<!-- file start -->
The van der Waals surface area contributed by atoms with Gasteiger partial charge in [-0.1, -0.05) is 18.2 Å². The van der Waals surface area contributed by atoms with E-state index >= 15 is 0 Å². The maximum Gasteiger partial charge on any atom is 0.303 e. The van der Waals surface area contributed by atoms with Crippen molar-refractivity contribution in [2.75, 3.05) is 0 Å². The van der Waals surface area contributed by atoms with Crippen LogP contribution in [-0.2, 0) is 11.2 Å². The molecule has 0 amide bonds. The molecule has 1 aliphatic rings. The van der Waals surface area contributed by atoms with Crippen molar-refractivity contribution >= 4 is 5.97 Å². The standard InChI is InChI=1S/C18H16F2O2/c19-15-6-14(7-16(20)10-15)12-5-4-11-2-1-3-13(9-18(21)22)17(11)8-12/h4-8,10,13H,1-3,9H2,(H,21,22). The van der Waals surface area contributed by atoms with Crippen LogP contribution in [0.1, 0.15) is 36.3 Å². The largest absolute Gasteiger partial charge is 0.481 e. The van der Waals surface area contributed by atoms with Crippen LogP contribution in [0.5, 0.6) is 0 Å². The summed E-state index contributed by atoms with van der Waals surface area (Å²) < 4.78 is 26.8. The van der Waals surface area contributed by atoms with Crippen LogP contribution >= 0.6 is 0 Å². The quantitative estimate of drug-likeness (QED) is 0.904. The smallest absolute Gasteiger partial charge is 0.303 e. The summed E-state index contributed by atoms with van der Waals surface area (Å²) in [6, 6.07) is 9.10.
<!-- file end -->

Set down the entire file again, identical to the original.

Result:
The van der Waals surface area contributed by atoms with Gasteiger partial charge in [-0.1, -0.05) is 18.2 Å². The van der Waals surface area contributed by atoms with E-state index >= 15 is 0 Å². The maximum Gasteiger partial charge on any atom is 0.303 e. The van der Waals surface area contributed by atoms with Crippen molar-refractivity contribution in [2.75, 3.05) is 0 Å². The van der Waals surface area contributed by atoms with Crippen LogP contribution in [-0.2, 0) is 11.2 Å². The molecule has 0 amide bonds. The molecule has 1 aliphatic rings. The van der Waals surface area contributed by atoms with Crippen molar-refractivity contribution >= 4 is 5.97 Å². The standard InChI is InChI=1S/C18H16F2O2/c19-15-6-14(7-16(20)10-15)12-5-4-11-2-1-3-13(9-18(21)22)17(11)8-12/h4-8,10,13H,1-3,9H2,(H,21,22). The van der Waals surface area contributed by atoms with Crippen LogP contribution in [0.1, 0.15) is 36.3 Å². The largest absolute Gasteiger partial charge is 0.481 e. The van der Waals surface area contributed by atoms with Crippen LogP contribution in [0.5, 0.6) is 0 Å². The summed E-state index contributed by atoms with van der Waals surface area (Å²) < 4.78 is 26.8. The van der Waals surface area contributed by atoms with Crippen LogP contribution >= 0.6 is 0 Å². The quantitative estimate of drug-likeness (QED) is 0.904. The smallest absolute Gasteiger partial charge is 0.303 e. The summed E-state index contributed by atoms with van der Waals surface area (Å²) in [6, 6.07) is 9.10.